Indirect provisions for health literacy fall into six major health and health care domains:
- Coverage expansion: Enrolling, reaching out to, and delivering care to health insurance coverage expansion populations in 2014 and beyond;
- Equity: Assuring equity in health and health care for all communities and populations;
- Workforce: Training providers on cultural competency and diversifying the health care provider workforce;
- Patient information: At appropriate reading levels in print and electronic media;
- Public health and wellness; and
- Quality improvement: Innovation to create more effective and efficient models of care, particularly for individuals with chronic illnesses requiring extensive self-management.
2Patient Protection and Affordable Care Act, Public Law 148, 111th Cong., 2nd sess. (March 23, 2010).
Insurance reforms in the ACA will improve access to coverage for 32 million Americans through the individual insurance mandate, employer mandates, regional and state exchanges, and expansion of Medicaid eligibility. The legislation provides for creation of an informational consumer internet portal and funding for local outreach and enrollment assistance programs. However the ability of people to benefit from these reforms is highly dependent upon the degree to which the information is presented in ways that they can understand and use it, and there are provisions in the legislation that underscore the importance of this.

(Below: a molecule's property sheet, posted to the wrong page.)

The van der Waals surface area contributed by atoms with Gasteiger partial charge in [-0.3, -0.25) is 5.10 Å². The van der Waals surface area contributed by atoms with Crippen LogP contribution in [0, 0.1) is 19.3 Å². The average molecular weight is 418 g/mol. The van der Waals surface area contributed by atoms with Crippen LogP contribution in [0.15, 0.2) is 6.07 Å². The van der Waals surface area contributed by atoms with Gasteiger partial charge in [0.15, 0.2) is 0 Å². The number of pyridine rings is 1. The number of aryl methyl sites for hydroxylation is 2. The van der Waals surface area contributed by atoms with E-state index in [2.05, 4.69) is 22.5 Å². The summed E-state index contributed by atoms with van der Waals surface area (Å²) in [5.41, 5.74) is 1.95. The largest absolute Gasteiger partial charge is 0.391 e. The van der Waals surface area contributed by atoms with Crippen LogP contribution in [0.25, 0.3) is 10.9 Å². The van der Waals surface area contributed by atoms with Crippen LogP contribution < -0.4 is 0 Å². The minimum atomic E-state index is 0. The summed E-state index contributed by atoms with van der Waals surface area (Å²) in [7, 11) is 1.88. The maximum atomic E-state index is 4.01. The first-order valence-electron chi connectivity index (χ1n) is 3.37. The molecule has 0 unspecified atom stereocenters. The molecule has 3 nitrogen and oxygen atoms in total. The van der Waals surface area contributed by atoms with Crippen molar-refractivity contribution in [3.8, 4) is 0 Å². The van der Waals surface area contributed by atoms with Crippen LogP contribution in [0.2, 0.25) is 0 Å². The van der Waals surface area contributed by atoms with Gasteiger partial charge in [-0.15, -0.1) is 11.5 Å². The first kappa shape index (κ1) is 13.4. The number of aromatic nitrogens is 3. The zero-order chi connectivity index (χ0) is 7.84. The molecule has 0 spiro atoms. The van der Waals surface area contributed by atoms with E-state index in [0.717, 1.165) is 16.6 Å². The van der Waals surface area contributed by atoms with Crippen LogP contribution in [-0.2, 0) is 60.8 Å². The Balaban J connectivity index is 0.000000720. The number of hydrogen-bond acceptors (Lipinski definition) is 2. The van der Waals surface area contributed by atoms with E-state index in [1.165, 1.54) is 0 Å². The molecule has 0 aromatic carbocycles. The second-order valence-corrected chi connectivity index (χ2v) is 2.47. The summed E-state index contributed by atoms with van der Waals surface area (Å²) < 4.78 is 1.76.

As of 2014, Medicaid will cover everyone under the age of 65 who is at or under 133 percent of the federal poverty level—potentially more than 80 million Americans, or one-quarter of the U.S. population. Again, the degree to which these eligible beneficiaries enroll is largely dependent on the degree to which they understand the opportunities that are being presented to them. Many of the characteristics often associated with poverty (e.g., limited education, mental health and substance abuse issues) suggest that health literacy is likely to be a significant issue for this population. While state Medicaid agencies have consumer assistance and readability standards, there are no state or federal entities tasked with monitoring or enforcing any readability standards across the healthcare system.